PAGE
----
The Crystal Lattice

The Crystal Lattice : Phonons, Solitions, Dislocations

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The aim of the book is to describe and analyse peculiarities of classical and quantum dynamics of a crystal as a spatially periodic structure. Both traditional questions like the spectrum of vibrations, the idea of phonon gas, dislocations etc. and new aspects like the theory of quantum crystals, solitons in 1D crystals, dislocation theory of melting of 2D crystals etc. are discussed. The author gives an explanation of a set of phenomena which entered into solid state physics during the last decades. It is shown that the crystal properties are sensitive to the dimension of the crystal and its defect structure, and depend slightly on whether the periodic structure consists of atoms, or electrical dipoles, or magnetic moments (spins). Considerable attention is devoted to the dislocation mechanics as a basis of theory of plasticity and numerous technological applications of crystal materials.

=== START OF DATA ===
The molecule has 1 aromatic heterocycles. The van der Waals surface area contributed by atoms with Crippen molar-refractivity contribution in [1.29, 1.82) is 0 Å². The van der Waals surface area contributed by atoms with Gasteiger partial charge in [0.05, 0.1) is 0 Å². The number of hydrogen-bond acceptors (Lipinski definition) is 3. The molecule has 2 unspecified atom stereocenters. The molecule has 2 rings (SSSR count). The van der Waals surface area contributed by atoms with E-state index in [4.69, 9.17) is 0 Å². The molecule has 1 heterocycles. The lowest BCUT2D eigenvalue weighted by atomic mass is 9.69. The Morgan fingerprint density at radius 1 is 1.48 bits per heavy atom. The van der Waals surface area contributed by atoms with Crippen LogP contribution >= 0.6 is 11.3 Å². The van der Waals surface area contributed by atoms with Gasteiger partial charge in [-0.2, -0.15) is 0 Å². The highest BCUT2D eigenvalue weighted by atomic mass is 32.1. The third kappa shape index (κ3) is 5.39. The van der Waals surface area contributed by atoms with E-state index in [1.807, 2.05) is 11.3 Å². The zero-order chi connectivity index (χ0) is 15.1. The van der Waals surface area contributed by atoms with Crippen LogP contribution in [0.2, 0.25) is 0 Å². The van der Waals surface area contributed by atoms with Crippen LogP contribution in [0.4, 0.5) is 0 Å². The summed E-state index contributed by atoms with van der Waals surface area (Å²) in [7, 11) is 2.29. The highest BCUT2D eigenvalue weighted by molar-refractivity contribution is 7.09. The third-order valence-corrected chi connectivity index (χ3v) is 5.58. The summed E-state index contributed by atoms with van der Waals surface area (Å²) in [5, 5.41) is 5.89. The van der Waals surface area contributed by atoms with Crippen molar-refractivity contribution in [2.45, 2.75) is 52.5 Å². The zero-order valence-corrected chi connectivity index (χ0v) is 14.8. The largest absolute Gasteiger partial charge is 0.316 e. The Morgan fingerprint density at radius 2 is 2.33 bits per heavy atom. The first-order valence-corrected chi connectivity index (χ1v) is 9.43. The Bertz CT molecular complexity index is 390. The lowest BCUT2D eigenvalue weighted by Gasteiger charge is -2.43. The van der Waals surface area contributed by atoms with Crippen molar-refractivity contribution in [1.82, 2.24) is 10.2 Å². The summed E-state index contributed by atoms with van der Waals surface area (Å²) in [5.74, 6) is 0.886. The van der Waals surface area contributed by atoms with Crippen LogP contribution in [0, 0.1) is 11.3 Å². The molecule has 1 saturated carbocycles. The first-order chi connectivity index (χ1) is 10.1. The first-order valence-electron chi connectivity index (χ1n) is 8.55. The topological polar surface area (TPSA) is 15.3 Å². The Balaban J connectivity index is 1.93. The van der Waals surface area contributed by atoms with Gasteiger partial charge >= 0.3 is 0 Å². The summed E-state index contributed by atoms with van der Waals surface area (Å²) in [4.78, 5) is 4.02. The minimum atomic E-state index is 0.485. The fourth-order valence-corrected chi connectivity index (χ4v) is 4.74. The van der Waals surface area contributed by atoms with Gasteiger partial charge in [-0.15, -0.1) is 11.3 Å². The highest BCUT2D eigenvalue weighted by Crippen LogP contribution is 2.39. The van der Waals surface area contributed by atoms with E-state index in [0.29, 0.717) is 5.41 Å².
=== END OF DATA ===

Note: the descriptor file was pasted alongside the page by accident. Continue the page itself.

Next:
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Product details

  • Hardback | 326 pages
  • 180 x 247 x 19.05mm | 822g
  • Weinheim, Germany
  • English
  • Illustrations
  • 3527402209
  • 9783527402205

Table of contents

CLASSICAL DYNAMICS OF A CRYSTAL LATTICE. Vibrations of Monatomic Lattices. Models of Crystals of Various Dimensions. Vibrations of Polyatomic Lattices. Frequency Spectrum and Its Relation to the Green Function. Nonlinear Dynamics of One-Dimensional Crystals. QUANTUM MECHANICS OF CRYSTALS. Quantization of Crystal Vibrations. Interaction of Excitations in a Crystal. Quantum Crystals. CRYSTAL LATTICE DEFECTS. Point Defects. Linear Crystal Defects. Localization of Vibrations. Localization of Vibrations near Extended Defects. Elastic Field of Dislocations in a Crystal. Dislocation Dynamics. Subject Index.
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Review quote

... this book ... presents a unified treatment of both classical and recent aspecths of crystal dynamics. It will be of great help to solidstate physics graduate students, but also to well-trained researchers in this field. Gilles Horowitz Laboratoire des Materiaux Moleculaires, CNRS, Thiais
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